Why there should be more women in the Parliament? My common sense says because obviously – but safe to say that this isn’t the overwhelming opinion.
So, here are some reasons (based on studies and facts) for why participation of women should be increased in the law-making process.
1. Research suggests that inclusion of women in parliament positively impacts introduction and passage of laws related to maternity and childcare leave policies.
Men can, and should, have opinions about women’s issues like menstrual health and safety but they can lack perspective and hence these issues can be swept under the carpet. Women can bring the much-important viewpoint in these matter and help in formation of more workable laws.
For instance, New Zealand PM Jacinda Ardern increased parental leave in the country from 18 to 22 weeks and to 26 weeks from July 2020.
2. Reports have suggested that there is less corruption in countries with more women in the government.
With more than 125 countries as part of the analysis, it was seen that corruption and the likelihood of having to give a bribe were indirectly proportional to the participation of women as MLAs or MPs.
3. Women have been scientifically proven to be more empathetic than men.
Which means they understand more and can make more effective laws for those in need.
4. Studies have shown that women are more collaborative. So, more women in the Parliament will mean easier consensus building.
We can all agree that the Parliament needs quicker decision making because delay in such matters affects lives of people on an everyday basis. Participation of women will help a lot in this department.
6. Last year, an Indian report revealed that areas governed by women MLAs lead in economic growth.
Conducted at United Nations University World Institute for Development Economics Research (UNU-WIDER), the report says that women help in raising economic performance by 1.8 per cent as compared to men.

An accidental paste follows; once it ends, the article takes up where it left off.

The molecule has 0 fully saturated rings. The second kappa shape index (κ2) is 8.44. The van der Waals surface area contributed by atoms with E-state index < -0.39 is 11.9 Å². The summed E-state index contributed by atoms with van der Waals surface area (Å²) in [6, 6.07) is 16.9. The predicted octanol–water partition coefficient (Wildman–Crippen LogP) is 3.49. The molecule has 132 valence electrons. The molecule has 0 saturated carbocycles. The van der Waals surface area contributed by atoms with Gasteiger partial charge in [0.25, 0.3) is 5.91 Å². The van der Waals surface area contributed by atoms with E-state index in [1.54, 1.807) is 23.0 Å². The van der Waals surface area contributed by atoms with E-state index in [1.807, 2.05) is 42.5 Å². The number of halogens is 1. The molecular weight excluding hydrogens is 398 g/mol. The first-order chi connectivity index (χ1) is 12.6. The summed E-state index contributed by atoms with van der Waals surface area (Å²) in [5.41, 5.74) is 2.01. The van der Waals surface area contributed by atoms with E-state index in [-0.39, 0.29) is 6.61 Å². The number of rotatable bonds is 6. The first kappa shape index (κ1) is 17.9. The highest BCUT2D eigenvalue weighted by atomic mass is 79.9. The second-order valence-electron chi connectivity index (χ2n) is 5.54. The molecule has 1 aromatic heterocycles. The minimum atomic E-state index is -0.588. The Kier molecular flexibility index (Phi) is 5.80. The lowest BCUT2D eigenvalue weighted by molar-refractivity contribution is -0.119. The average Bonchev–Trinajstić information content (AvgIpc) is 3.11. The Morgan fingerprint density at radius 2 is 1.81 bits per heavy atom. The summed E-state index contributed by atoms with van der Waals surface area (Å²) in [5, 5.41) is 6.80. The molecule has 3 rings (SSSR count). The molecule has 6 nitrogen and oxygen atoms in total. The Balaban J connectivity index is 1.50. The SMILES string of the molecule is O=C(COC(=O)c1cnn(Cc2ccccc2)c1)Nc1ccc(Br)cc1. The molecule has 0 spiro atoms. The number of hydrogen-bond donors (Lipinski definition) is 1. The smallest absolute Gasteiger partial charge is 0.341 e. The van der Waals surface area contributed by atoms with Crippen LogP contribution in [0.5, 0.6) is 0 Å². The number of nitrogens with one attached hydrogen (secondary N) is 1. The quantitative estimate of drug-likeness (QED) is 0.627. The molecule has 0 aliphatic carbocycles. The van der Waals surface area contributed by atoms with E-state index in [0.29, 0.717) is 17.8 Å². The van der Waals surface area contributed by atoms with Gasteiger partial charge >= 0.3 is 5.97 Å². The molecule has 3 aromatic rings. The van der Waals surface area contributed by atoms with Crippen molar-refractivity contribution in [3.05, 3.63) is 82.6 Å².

7. UN has noted in a study that women’s participation in peace negotiations increases the durability and the quality of peace.
The report published by the United Nations says:
A recent study investigating 82 peace agreements in 42 armed conflicts between 1989 and 2011 found that peace agreements with female signatories are associated with durable peace.
8. In an analysis of behaviour, women have been found to be more efficient in decision making processes.
Because of the reasons stated above. No-brainer, this one.
9. Studies have shown that women are also less likely to fall prey to ‘political opportunism’ or manipulation used by politicians to stay in power.
Those are not qualities associated with women but you’d be glad to know that when given power, women tend to take it very, very responsibly and are less likely to let people down.
In 2018, a report said that while 10 per cent of women legislators had pending charges against him, the same was 32 per cent for men.
10. Research shows that women have a better understanding of issues related to local communities and take decisions in their interest.
You have to understand problems to solve them.
11. Studies have suggested that women leaders help in making an inclusive society.
They get the challenges of not being the most privileged in the society and this reflects in their leadership.
12. There are many examples from the past that suggest having women in the Parliament leads to proper distribution of resources.
For the simple reason that it is easy to undermine the needs of a community (gender, in this case) when they face lack of representation.
13. Women leaders are known to prioritize health and education, helping in formation of a healthier and more sensible society.
They also invest more in schemes related to these areas.
14. Science says that women are better communicators.
If you think about it logically, the chances of a male leader talking to women are much less (especially in India) than vice versa. Now, how is he going to discuss the less talked-about topics when there is no communication in the first place?